Implement my Amazon-/VC-praised design re: matching 1) audio and listeners, 2) audio talent seeking to collab, 3+) . . .

Details: (My site is hosted by, so I have no control over page URLs; VC = venture capitalists.)

Excerpt from details (minus Web links):

Higher ROI from SoundCloud via 1) my Amazon-/VC-praised design, 2) my post-praise innovation for disrupting competitors
[Before I discovered this forum my plan was to contact SC's investors; ROI = return on investment.]

Summary (details follow, including links to said praise)

SoundCloud (SC) is eager to profit via facilitating ideal matches of:

* audio and listeners
* audio talent (a-t) seeking to work with other a-t
* audio and advertisers
* a-t and employers of a-t

So SC should implement my Amazon-/VC-praised design of a next-gen variant of LinkedIn (i.e., implement my fix of the fatal flaw of 2003 “sensation”

SC’s implementation would be the first, and would be cloned by BIG companies. The key to disrupting these BigCos: leveraging my innovation designed/optimized for this disrupting.

-- Re: SC “is eager” --

From an April 2018 article on

"SoundCloud wants to focus on the bedroom artists who are charting pop’s future.

. . . 'A kid in their bedroom can be uploading a track today, and that kid can be the next Drake,' West says, matter-of-factly. 'We’re excited to provide more and more platforms.' [my emphasis]"

Title of a chapter in 2017 book Machine, Platform, Crowd: Harnessing Our Digital Future:

The Match Game: Why Platforms Excel

-- More re: the fit between SC and my design --

From a February 2018 article on

SoundCloud: . . . [“F]irst and foremost we’re a form of social media,” she said. [my emphasis]

“The more you engage, the more results you get. . . . It’s up to you to set yourself up for success on the platform.”

-- How SC’s investors can profit most from my work --

* SC implements said design (cost: 4–6 programmer-weeks)
* SC spins-off the implementation ASAP (after the spin-off, some/much of SC’s match-facilitation would be “powered by” the NewCo)

Re: “spins-off”: Said innovation of mine is designed in part to turn users of the innovation into equity-crowdfunders (i.e., the innovation would make it easy for 1) SC to spin-off NewCo, 2) SC users to own part of NewCo).

Keywords re: “ASAP”: reward$ for SC users via (variants of) proven “growth hacks”; in particular, reward$ for jingles that increase use of said implementation and/or increase equity-crowdfunding of NewCo. #FirstSCRapNextSCJingles :-)

. . . Re: my design of a LinkedIn variant

My/our 1.0 implementation will feature:

* a market for the advertisement spaces on solo-blogger blogs (e.g., portfolio blogs that center on (links to) music tracks and/or podcast episodes)
* a virtual currency (cash transactions will be supported also)

Prices in this virtual currency will contain/reflect only truthful peer ratings of work samples. Ratings of this kind are a top predictor of work performance, according to a much-cited meta-analysis of 85 years of personnel-selection research (4441 citations as of April 27, 2018) [1]. Other top predictors of work performance are often unavailable (e.g., test results). So prices in the virtual currency will be ideal for ranking people within individual job/skill categories. These rankings will make it much easier for Jane Q. Upwardly-Mobile to identify others who (can) best complement her (ditto for John Q.).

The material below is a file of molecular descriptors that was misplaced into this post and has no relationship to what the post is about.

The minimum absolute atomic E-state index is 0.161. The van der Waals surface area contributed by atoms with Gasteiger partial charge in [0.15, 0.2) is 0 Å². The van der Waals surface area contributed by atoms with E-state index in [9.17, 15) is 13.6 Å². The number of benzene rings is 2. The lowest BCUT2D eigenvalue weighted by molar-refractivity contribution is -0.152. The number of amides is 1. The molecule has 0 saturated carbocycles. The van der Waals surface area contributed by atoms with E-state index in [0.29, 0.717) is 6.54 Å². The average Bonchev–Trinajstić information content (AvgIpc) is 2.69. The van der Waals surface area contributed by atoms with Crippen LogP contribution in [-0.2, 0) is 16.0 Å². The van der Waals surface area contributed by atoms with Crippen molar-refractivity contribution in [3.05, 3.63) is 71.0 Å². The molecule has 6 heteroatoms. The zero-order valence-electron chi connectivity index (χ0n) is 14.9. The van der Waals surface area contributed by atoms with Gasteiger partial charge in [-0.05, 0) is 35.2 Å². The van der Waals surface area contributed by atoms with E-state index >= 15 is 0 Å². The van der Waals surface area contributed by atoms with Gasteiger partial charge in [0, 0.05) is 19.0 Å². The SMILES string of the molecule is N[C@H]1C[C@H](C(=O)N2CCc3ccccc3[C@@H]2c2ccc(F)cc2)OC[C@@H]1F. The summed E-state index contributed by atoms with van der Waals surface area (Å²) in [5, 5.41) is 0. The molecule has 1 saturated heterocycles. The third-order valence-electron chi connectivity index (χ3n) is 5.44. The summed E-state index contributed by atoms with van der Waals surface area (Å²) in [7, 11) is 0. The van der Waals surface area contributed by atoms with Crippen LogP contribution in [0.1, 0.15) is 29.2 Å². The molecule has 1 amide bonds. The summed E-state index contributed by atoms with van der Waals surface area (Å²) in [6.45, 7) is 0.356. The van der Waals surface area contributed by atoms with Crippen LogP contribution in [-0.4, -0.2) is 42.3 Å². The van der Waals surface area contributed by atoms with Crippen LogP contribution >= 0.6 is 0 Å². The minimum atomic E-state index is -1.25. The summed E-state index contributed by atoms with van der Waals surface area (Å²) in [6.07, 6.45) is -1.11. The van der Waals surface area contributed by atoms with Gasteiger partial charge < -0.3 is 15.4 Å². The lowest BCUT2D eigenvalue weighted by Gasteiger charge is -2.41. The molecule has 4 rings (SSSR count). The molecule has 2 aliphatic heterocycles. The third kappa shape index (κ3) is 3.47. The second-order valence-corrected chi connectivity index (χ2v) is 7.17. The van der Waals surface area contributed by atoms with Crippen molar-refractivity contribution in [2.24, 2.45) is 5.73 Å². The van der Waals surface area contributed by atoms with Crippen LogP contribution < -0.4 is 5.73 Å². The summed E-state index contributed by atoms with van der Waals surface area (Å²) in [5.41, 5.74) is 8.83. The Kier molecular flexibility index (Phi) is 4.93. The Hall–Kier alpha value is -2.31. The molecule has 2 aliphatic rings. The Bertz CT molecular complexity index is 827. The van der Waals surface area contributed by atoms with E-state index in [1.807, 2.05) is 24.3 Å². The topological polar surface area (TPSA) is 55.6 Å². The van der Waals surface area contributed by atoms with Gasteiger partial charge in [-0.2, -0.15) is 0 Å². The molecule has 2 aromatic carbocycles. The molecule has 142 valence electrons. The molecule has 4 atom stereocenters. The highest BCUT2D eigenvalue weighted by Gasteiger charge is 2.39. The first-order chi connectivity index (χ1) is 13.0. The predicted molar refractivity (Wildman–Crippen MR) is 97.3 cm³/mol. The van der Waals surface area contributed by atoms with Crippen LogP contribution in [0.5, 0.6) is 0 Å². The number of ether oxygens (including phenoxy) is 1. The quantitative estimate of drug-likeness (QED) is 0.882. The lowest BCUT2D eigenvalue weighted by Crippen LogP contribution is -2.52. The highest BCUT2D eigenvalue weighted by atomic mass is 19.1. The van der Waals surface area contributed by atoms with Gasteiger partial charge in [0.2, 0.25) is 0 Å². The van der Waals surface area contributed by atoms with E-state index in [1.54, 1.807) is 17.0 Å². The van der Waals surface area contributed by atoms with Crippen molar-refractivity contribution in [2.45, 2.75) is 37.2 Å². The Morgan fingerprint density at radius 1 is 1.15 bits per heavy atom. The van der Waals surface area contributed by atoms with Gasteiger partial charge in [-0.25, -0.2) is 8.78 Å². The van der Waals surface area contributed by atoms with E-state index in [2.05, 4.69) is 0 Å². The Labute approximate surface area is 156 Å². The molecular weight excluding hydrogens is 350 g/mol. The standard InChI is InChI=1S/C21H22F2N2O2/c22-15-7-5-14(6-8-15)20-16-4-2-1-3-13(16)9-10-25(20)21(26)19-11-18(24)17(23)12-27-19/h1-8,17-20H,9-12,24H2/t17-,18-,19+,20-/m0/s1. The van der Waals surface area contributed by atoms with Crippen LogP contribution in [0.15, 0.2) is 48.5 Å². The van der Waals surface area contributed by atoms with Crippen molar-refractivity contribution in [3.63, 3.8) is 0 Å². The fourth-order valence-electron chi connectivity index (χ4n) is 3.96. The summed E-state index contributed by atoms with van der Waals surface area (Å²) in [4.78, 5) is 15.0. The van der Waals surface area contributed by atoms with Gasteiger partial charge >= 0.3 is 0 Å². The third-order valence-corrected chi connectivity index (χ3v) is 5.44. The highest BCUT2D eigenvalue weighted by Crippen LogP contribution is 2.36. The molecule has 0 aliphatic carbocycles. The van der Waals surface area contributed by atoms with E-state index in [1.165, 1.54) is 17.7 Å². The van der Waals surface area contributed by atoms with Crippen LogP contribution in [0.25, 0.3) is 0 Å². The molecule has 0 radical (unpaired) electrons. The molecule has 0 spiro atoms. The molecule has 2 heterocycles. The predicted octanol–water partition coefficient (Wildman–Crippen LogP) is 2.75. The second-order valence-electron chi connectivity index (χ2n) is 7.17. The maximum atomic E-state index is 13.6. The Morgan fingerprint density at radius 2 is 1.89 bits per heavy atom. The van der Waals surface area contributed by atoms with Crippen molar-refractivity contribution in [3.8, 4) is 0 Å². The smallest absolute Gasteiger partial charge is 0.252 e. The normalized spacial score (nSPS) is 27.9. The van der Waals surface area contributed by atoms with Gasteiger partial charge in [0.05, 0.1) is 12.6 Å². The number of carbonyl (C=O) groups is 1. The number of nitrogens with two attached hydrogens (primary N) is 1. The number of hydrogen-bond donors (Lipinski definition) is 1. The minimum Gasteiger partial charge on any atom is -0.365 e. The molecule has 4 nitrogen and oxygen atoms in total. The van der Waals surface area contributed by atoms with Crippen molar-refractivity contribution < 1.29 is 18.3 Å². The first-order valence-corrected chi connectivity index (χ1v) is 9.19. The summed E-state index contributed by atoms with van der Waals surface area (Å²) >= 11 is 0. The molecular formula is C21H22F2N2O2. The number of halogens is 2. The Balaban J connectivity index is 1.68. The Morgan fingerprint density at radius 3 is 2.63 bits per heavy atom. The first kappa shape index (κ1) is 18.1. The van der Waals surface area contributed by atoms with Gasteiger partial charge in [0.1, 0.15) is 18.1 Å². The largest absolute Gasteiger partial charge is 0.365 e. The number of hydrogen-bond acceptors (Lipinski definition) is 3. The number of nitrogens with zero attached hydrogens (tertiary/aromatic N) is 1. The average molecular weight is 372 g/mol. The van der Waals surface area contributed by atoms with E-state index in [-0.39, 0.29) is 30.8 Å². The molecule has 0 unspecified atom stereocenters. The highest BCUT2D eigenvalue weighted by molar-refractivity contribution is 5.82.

. . . Name of my planned LinkedIn variant


Re: Adver-ties will facilitate ideal matches of audio and 1) listeners, 2) advertisers

Many/most of these matches will be facilitated by crowdsourced recommender systems. Certain prices in Adver-ties’s virtual currency (AVC) will facilitate this crowdsourcing. Other AVC prices will facilitate matches more directly (e.g., the prices will be inputs to recommenders). Importantly, many of these prices (both kinds) will derive from “hyperspecialization” made possible by Adver-ties.

-- Re: crowdsourced recommenders  --

From the 2009 article on titled “How the Netflix Prize Was Won”:

"[t]he contest’s goal [was] to improve the Netflix movie recommendation algorithm by 10 percent.

. . . [The] competition has proffered hard proof of a basic crowdsourcing concept: Better solutions come from unorganized people who are allowed to organize organically."

From the 2011 article in The Harvard Business Review titled “The Age of Hyperspecialization”:

"TopCoder chops its clients’ IT projects into bite-size chunks and offers them up to its worldwide community of freelance developers . . .

TopCoder developers are becoming increasingly specialized.

. . . Some have discovered a talent for putting together software components that others have written." [my emphasis]

From a 2013 interview of Paul Graham, co-founder of leading “startup accelerator” Y Combinator: